{
    paymentProcessors = new Dictionary<PaymentType,PaymentProcessor>();            
    paymentProcessors.Add(PaymentType.Cash,task.SaveCashPayment);
    paymentProcessors.Add(PaymentType.CreditCard,task.SaveCreditCardPayment);
  }

  private void HookupEventHandlersTo(IPaymentView view)
  {
    view.Save+=delegate{
      ProcessPayment();
    };                                
  }            

  public void ProcessPayment()
  {            
    try
    {
      GetPaymentProcessorFor(view.PaymentType)(view.Amount);            
    }
    catch (Exception)
    {                
      view.ShowMessage("There was a problem saving the payment.",false);
    }
    view.CloseView();            
  }

  private PaymentProcessor GetPaymentProcessorFor(PaymentType paymentType)
  {
    return paymentProcessors[paymentType];
  }

Of course, another option altogether is to offset the strategy for processing a payment off to the service layer (backed up by a rich domain model, with strategies for handling different payment types). With such a scenario in place you could end up with a presenter that looks like the following:

public class ProcessPaymentDTO
{
  private decimal amount;
  private PaymentType paymentType;

  public ProcessPaymentDTO(decimal amount,PaymentType paymentType)
  {
    this.amount = amount;
    this.paymentType = paymentType;
  }

  public PaymentType PaymentType
  {
    get{return this.paymentType;}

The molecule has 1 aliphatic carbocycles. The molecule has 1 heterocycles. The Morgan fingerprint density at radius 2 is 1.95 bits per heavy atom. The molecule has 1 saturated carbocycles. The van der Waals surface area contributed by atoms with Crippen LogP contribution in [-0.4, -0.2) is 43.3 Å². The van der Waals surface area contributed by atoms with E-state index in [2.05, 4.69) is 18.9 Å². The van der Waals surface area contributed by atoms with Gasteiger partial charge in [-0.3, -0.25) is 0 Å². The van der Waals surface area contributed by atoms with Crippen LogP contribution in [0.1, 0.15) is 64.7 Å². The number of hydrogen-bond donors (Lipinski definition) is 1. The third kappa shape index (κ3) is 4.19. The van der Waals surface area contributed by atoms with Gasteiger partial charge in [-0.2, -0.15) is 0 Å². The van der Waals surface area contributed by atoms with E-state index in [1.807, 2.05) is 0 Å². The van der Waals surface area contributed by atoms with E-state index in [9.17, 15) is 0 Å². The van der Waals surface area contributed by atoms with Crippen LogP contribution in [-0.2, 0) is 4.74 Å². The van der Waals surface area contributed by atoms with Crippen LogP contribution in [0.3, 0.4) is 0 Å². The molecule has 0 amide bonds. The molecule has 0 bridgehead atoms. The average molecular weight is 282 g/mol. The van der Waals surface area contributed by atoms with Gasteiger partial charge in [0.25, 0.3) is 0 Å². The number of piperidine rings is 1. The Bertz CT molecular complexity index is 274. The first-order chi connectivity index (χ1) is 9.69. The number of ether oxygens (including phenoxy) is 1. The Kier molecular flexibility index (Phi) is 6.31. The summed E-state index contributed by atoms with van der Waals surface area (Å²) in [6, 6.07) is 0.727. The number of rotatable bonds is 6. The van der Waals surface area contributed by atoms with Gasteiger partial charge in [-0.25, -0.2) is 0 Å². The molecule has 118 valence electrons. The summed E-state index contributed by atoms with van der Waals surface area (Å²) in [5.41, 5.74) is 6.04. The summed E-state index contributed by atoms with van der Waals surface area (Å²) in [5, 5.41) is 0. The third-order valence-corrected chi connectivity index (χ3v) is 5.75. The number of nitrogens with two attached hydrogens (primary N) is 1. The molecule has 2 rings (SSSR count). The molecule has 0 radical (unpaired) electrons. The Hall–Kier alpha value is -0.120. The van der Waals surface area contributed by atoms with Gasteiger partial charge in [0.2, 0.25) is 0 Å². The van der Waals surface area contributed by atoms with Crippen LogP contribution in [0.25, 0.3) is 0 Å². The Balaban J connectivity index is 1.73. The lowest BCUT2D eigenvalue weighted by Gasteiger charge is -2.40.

}

  public decimal Amount
  {
    get{return this.amount;}
  }
}

public interface IModifiedPaymentTask
{
  void Process(ProcessPaymentDTO paymentToProcess);        
}

public class ModifiedPaymentPresenter
{
  private IModifiedPaymentTask task;
  private IPaymentView view;


  public ModifiedPaymentPresenter(IPaymentView view,IModifiedPaymentTask task)
  {
    this.task = task;
    this.view = view;            
    HookupEventHandlersTo(view);                        
  }

  private void HookupEventHandlersTo(IPaymentView view)
  {
    view.Save+=delegate{
      ProcessPayment();
    };                                
  }            

  public void ProcessPayment()
  {            
    try
    {
      task.Process(new ProcessPaymentDTO(view.Amount,view.PaymentType));
    }
    catch (Exception)
    {                
      view.ShowMessage("There was a problem saving the payment.",false);
    }
    view.CloseView();            
  }

}

Again, this is just another option you could choose,based on the requirements and architecture you already have in place. The nice thing about this solution is that the presenter and view do not need to change in order to handle new types of payments. All the work is done in the back end!!